In the 1980s, most of the cars running around this sprawling industrial city were taxicabs and executive limousines. That was true for much of the People's Republic of China.
But an automotive explosion of sorts occurred in the late 1990s. A commercially liberalized China opened its doors to automotive manufacturers and suppliers worldwide. The newcomers formed joint manufacturing and retail ventures with existing Chinese car companies, such as the Shanghai Automotive Industry Corp. (SAIC).
After a few shaky starts and some outright failures -- for example, General Motors Corp.'s ill-fated Jinbei GM, which manufactured Chevrolet Blazer SUVs -- sales of private passenger cars and trucks accelerated.
In 2003, the newcomers and their Chinese partners sold 4.56 million passenger cars and trucks. Today, there are 27 million privately owned vehicles on China's roads.
Automotive manufacturing and sales have grown so rapidly in China that it now ranks as the world's third-largest national automotive market, behind the United States and Japan. In reaching that level, China supplants Germany as No. 3.
Although China's car sales have cooled this year, simmering down to an annual growth rate of 12 percent from a super-heated growth rate of 36 percent in 2003, global auto-industry analysts expect China to knock Japan out of the N0. 2 spot by 2010 and to catch up with the United States, the world's single largest automotive market, by 2025.
From an economic perspective that's the good news, says Chen Bin, director general of the industrial department of China's National Development and Reform Commission. But China's automotive blessing is in danger of becoming a curse, he said.
After years of struggling to rid China's urban centers of stifling smog from coal-burning plants and other pollution sources, and achieving some success in those endeavors, "we're now going backwards on emissions," Chen said in an address last week to the sixth meeting of Michelin Corp.'s Challenge Bibendum, an annual exhibition of the world's most promising clean-car technologies.
Bibendum? That's the name of Michelin's famous fat, rubbery mascot, which has represented the French tiremaker since 1898.
Chen said China is in desperate need of those technologies -- gasoline-electric and diesel-electric combinations of engines and motors; alternatively fueled vehicles using compressed natural gas, liquid propane gas and biodiesel fuels; and, eventually, hydrogen-powered cars and trucks. (One Chinese company even demonstrated a Volkswagen sedan powered by hydrogen peroxide!)
At any rate, China, with a population of 1.3 billion people, and all that such a huge population means for the possible growth of future automotive sales, cannot afford to follow the West down gasoline alley, Chen said.
"Oil consumption in China is already high, and there's not enough oil," Chen said. "We need more fuel-efficient vehicles, cleaner vehicles. We need more electric vehicles and hybrids."
To that end, China already is appealing to the world's automobile manufacturers to comply, he said.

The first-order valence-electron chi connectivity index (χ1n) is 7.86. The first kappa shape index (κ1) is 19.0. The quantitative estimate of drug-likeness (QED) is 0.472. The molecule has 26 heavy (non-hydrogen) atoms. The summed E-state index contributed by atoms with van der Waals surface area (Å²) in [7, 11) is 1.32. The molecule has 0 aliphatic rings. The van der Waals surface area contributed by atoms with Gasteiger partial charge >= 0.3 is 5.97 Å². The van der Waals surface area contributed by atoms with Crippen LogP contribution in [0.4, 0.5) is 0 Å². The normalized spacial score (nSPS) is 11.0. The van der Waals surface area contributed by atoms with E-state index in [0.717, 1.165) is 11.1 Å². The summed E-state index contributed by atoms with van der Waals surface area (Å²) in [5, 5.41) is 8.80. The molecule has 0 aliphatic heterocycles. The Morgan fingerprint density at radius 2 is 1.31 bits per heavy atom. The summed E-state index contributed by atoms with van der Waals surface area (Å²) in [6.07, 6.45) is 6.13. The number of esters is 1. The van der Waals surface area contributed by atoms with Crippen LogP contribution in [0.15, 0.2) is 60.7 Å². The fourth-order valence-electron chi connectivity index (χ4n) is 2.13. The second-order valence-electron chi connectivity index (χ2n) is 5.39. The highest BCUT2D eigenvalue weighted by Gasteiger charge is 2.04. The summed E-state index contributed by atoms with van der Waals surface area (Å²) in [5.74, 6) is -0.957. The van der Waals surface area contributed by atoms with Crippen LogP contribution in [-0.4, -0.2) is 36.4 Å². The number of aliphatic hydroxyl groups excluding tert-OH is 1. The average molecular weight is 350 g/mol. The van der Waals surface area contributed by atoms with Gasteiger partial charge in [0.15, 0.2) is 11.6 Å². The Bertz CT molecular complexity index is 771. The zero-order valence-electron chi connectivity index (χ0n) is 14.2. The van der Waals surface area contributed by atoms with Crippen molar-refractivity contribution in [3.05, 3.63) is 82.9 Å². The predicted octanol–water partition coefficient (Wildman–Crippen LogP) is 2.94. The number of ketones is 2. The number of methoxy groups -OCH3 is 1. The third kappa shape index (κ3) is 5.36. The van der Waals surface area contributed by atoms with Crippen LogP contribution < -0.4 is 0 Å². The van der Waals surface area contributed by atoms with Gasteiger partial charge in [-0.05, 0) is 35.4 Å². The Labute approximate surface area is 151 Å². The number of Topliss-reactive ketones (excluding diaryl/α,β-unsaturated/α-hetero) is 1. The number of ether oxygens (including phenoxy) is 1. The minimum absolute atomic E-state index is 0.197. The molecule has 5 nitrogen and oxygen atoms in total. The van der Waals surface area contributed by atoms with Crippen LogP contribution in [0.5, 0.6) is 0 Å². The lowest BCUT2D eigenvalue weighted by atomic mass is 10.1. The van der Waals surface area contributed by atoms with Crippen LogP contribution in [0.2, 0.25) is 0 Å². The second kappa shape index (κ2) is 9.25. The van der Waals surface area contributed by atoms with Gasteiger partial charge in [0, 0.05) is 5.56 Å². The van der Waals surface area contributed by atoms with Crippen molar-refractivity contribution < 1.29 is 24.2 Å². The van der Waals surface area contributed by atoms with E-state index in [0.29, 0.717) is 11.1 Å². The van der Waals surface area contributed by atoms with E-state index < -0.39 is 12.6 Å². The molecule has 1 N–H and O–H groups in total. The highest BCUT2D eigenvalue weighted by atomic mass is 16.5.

That appeal, made more enticing by the fiscally seductive lure of what could become the world's largest car market, is bringing about some unusually cooperative behavior in regulatory matters from the world's biggest automobile manufacturers.
Both GM and Ford Motor Co., often accused of moving slowly or not at all on environmental concerns in the United States, are emerging as environmental leaders in China.
Both companies are investing billions in developing new, cleaner cars, trucks and buses for the Chinese market. In cooperation with China's SAIC, GM last week announced the sale of a fleet of diesel-electric hybrid buses to the city of Shanghai.
The buses, hundreds of which have been sold to U.S. municipal governments over the past few years, use 60 percent less diesel fuel than regular diesel-powered buses. They reduce diesel-particulate emissions by up to 90 percent and cut dangerous nitrogen oxide emissions by 50 percent.
"We calculated that if you placed these hybrid buses in the nine largest U.S. cities, you'd save roughly 40 million gallons of fuel annually, equivalent to a half-million hybrid cars," said Elizabeth Lowery, GM's vice president for environment and energy concerns.
Still, eyeing emerging car markets, GM intends to transfer diesel-electric and other fuel-efficient technologies to personal automobiles and trucks as quickly as possible, Lowery said.
Ford officials made similar claims, with Ford vowing to introduce what it says will be "the world's cleanest internal combustion engine" in China and elsewhere, possibly within the next two years.
The engine, demonstrated here, is a hydrogen-powered unit that produces "near zero carbon dioxide emissions," according to Susan Cischke, Ford's vice president for environmental and safety engineering.
Executives and engineers from Germany's Volkswagen AG and Sweden's Volvo AB, and from Toyota Motor Corp. and Honda Motor Co. in Japan, also came here to demonstrate their latest clean-car wares; and it all left me with the oddest notion:
Wouldn't it be funny if Communist China led the capitalist world to cleaner, better cars and trucks?